Wales, May, 1985

Jeanne, Bob and I flew to London, rented a car and set out for Wales, where we would meet our friends, Gisela and Wolfgang, who drove from Berlin, Germany. They were also bringing another couple, Gisela and Peter. Our objective was to explore Wales, but especially the ‘Little Trains of Wales,’ which are narrow-gauge railroads, used previously for hauling, but now are really just volunteer-operated tourist trains. Wolfgang has a special interest in trains, so we shall see what that is all about.

img740On the way to Wales, we stopped for a night at Burford, staying at the Golden Pheasant Hotel. We were so impressed with this little hotel, as they set the breakfast table for three, especially for us, and gave us all free newspapers to read with our morning coffee.

We explored Burford some, discovering a plaque at the church that said that King img744Henry VIII’s barber was from Burford and was buried here. The barber was an especially trusted person, as every day the barber would be holding a straight-edged razor to the neck of the king—which might make a king nervous, one would think.

img750The next day we arrived in Porth Penrhyn, experiencing the exotic spellings of place-names that img752one encounters in Wales. We pushed on to Fairbourne where Gisela had rented a house. Although we really didn’t img753have explicit directions as to where we would meet, this was a small town and we assumed it would be self-evident. Well, it wasn’t! We booked rooms at the main hotel in town, and soon Gisela showed up there looking for us. It turned out that we stayed at the hotel, because the rented house was not big enough to accommodate all of us. When we were all united, we celebrated with a beer!img781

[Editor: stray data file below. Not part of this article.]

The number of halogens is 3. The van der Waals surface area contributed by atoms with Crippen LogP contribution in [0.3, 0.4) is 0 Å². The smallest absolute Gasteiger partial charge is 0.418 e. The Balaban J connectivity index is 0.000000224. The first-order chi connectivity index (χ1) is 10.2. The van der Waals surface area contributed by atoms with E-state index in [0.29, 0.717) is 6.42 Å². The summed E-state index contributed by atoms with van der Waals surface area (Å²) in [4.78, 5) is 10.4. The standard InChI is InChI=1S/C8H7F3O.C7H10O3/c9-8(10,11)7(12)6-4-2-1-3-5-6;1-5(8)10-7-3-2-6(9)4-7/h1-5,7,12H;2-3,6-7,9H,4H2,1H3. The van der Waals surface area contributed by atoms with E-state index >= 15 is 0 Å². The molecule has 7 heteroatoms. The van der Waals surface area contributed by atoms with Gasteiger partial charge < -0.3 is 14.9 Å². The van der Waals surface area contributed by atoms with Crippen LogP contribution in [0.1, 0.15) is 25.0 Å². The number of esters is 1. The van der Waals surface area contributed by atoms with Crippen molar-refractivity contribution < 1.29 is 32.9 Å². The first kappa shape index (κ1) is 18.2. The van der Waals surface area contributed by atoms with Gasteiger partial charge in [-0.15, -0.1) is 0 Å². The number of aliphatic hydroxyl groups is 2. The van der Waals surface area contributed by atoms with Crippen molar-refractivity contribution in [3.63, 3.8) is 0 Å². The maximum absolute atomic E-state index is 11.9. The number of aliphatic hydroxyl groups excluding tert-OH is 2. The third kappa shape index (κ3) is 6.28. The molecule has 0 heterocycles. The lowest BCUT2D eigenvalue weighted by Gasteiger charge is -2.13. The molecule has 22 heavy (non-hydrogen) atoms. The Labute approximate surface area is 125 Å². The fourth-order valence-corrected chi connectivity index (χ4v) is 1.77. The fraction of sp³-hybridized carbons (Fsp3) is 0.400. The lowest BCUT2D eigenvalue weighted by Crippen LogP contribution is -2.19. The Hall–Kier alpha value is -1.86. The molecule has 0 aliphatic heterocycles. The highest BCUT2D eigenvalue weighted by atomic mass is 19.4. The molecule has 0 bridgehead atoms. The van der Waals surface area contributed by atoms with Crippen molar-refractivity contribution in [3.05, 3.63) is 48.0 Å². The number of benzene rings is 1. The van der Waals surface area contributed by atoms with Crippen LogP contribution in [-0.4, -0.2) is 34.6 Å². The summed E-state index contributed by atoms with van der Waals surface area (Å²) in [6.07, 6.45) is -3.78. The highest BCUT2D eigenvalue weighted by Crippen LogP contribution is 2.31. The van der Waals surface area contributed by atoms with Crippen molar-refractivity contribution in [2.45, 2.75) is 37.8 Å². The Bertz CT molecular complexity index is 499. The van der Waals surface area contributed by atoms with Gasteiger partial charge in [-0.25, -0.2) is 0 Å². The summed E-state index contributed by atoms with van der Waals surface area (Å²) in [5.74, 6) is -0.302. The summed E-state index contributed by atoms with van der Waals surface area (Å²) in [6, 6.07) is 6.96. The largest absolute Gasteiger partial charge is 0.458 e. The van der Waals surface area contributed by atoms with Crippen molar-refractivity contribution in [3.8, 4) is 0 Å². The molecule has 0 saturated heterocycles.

img754img756We took our first trainride on the Fairbourne img757Railroad—an ‘out and back’ excursion. It was very small but charming. img774

The next day we all took a boat to Barmouth, which was across an inlet from Faribourne. The weather and scenery were beautiful!

img775Another ride img797on a railroad—this time the Ffestiniog from Porth Madog Harbor to Blaenau Ffestiniog. This img787is quite a famous one of the Little Trains. It runs for 14 miles each way.

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img837From here we could continue on to see the slate mines. There were piles of slate tailings from the mining industry from long ago.img843

img810Wolfie had a detailed map which allowed us to take a long hike to the Abergavenny Castle ruins, walking through sheep img803pastures, going over stiles, img815climbing over fences, etc. We continued on to St. Mary’s Priory, which was a country church img821built in the 13th century.

From here we came to Dolgellau Falls.

img859The town of Harlech and Harlach Castle were next on img858our ‘outing list.’ This is a huge castle, which we img865explored quite fully. There is a plaque in town, which explained that a more recent Lord Harlech had laid the stone of that house in 1908.img861

img873We explored Portmeirion, a bizarre town with elaborate img878Italianate architecture. It was created by a Welsh architect, Sir Clough Williams-Ellis, who fulfilled a childhood dream of building a village “to my own fancy on my own chosen site.”

From there we drove on to view Mt. Snowdon, the img884highest point in Wales. The countryside was img885very beautiful; we took walks to view the ‘just opening’ rhododendrons that grow wild on the hills. The pinkish img801hue on some hills would become bright pink in a few days.